Ex-prisoner loses Chief Constable legal case

Brian Sheridan was arrested in connection with an arms find in Keady, Co Armagh
Brian Sheridan was arrested in connection with an arms find in Keady, Co Armagh

An ex-prisoner who claims he was “hunted” by police in a failed bid to recruit him as an informer has lost a legal action against the Chief Constable.

Co Tyrone man Brian Sheridan, 40, issued proceedings over alleged approaches by an undercover officer in Norway and Northern Ireland to become a covert human intelligence source.

Sheridan, who was caught in a car with guns in 2011, claimed a lack of regulatory policy rendered the activity unlawful.

But a High Court judge dismissed his challenge against the PSNI after ruling that any approaches are covered by the Regulation of Investigatory Powers Act (RIPA).

Mr Justice Maguire also held that a case against the Police Ombudsman for rejecting a complaint about the officer’s actions should instead be pursued through a tribunal set up under RIPA.

In 2013 Sheridan, from Blackwatertown, pleaded guilty to weapons offences linked to the recovery of rifles and handguns from a Citroen Xantia stopped by police in Keady, Co Armagh.

He has always denied press reports that he was a member of the Real IRA or any other outlawed organisation.

Following his release from prison he went on holiday to Oslo with his partner in February 2015.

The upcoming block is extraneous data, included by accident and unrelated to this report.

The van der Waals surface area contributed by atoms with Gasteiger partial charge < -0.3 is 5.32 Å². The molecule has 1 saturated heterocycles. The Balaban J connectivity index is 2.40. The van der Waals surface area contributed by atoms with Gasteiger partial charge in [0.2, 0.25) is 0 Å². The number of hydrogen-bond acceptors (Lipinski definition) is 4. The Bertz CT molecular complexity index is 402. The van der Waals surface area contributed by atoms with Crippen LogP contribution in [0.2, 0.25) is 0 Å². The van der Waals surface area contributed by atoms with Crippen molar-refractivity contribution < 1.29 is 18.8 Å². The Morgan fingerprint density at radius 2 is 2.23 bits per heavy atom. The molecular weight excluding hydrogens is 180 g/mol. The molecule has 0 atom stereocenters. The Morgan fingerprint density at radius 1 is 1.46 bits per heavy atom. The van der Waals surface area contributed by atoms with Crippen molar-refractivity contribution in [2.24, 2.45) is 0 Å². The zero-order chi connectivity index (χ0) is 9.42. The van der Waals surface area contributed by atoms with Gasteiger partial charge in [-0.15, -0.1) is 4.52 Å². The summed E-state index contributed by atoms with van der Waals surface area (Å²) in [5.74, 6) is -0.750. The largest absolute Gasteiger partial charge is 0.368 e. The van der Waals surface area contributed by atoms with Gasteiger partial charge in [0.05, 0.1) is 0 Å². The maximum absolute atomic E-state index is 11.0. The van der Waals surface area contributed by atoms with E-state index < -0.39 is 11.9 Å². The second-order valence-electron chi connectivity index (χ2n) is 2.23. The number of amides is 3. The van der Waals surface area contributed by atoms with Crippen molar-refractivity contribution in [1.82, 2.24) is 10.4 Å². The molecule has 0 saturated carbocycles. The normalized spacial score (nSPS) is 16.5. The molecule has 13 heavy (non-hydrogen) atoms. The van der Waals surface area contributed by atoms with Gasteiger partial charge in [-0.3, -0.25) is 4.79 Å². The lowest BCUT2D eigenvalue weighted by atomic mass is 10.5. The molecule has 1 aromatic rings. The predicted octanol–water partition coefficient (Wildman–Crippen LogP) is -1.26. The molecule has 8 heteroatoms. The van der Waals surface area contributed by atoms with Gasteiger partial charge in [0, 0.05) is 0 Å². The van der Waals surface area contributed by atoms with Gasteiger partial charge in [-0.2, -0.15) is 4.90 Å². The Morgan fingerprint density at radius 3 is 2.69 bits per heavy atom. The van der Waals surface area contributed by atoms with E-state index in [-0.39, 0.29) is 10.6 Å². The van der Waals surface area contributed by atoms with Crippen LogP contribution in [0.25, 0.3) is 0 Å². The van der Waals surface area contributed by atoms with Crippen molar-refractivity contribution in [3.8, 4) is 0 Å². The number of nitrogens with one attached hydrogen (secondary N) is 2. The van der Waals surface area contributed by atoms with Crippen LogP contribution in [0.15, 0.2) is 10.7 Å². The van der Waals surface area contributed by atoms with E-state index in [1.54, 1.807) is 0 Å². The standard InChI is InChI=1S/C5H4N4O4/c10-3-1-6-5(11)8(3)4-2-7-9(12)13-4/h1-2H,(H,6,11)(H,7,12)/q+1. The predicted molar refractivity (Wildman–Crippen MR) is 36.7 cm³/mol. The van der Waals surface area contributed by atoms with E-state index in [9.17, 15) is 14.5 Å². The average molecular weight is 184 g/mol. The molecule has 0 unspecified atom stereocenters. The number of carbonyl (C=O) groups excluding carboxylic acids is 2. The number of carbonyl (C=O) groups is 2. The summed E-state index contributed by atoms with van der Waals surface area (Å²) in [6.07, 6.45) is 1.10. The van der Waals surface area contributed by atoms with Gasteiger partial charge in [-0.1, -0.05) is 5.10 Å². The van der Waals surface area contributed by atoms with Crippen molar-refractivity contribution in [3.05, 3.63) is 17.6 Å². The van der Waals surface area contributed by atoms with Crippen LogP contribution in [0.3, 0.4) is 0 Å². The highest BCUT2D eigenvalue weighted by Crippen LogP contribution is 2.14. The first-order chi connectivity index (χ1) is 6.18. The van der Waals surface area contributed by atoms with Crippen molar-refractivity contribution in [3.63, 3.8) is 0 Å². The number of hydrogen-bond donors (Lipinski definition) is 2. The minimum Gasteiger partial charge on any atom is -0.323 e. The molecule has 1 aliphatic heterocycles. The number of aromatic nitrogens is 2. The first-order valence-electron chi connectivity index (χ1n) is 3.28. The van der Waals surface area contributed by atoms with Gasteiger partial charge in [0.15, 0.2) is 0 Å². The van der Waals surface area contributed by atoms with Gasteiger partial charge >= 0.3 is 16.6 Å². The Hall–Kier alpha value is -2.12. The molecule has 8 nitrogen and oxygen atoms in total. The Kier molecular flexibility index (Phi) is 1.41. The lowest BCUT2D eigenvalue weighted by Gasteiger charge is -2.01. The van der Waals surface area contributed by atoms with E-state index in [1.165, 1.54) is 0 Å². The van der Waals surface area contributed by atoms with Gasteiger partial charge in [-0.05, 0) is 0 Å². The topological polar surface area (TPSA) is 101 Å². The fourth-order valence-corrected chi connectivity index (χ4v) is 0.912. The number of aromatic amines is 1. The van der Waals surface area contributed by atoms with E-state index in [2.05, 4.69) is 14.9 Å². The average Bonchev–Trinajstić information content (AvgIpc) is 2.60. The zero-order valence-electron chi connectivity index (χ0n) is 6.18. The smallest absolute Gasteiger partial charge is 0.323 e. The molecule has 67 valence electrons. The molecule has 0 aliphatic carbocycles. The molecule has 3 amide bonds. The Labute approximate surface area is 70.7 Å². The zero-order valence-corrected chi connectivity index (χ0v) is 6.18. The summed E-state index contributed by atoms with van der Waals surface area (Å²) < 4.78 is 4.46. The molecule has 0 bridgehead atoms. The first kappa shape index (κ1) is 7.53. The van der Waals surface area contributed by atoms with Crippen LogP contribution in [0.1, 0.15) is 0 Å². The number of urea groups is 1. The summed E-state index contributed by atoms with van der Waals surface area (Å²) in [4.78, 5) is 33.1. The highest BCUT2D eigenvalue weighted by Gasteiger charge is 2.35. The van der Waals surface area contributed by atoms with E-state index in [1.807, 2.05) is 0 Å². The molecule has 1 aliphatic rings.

In a statement he described being left scared aafter three officers repeatedly approached him, one introducing himself as ‘Fergie’.

Sheridan said he told the men to leave him alone, but was targeted again at a vehicle checkpoint in Armagh in October of that year.

He claimed one of the men involved in that unwanted roadside approach was Fergie.

His lawyers argued that there had been a breach of his rights to life and privacy.

He further claimed that the Ombudsman failed to properly investigate his grievances.

Mr Justice Maguire said he was left in no substantial doubt that PSNI officers were seeking to persuade Sherian to become a covert human intelligence source.

But he held that any activity was regulated by RIPA.

The judge said Sheridan’s case against the Chief Constable was “misconceived”, and would also have been dismissed due to the delay in issuing legal action.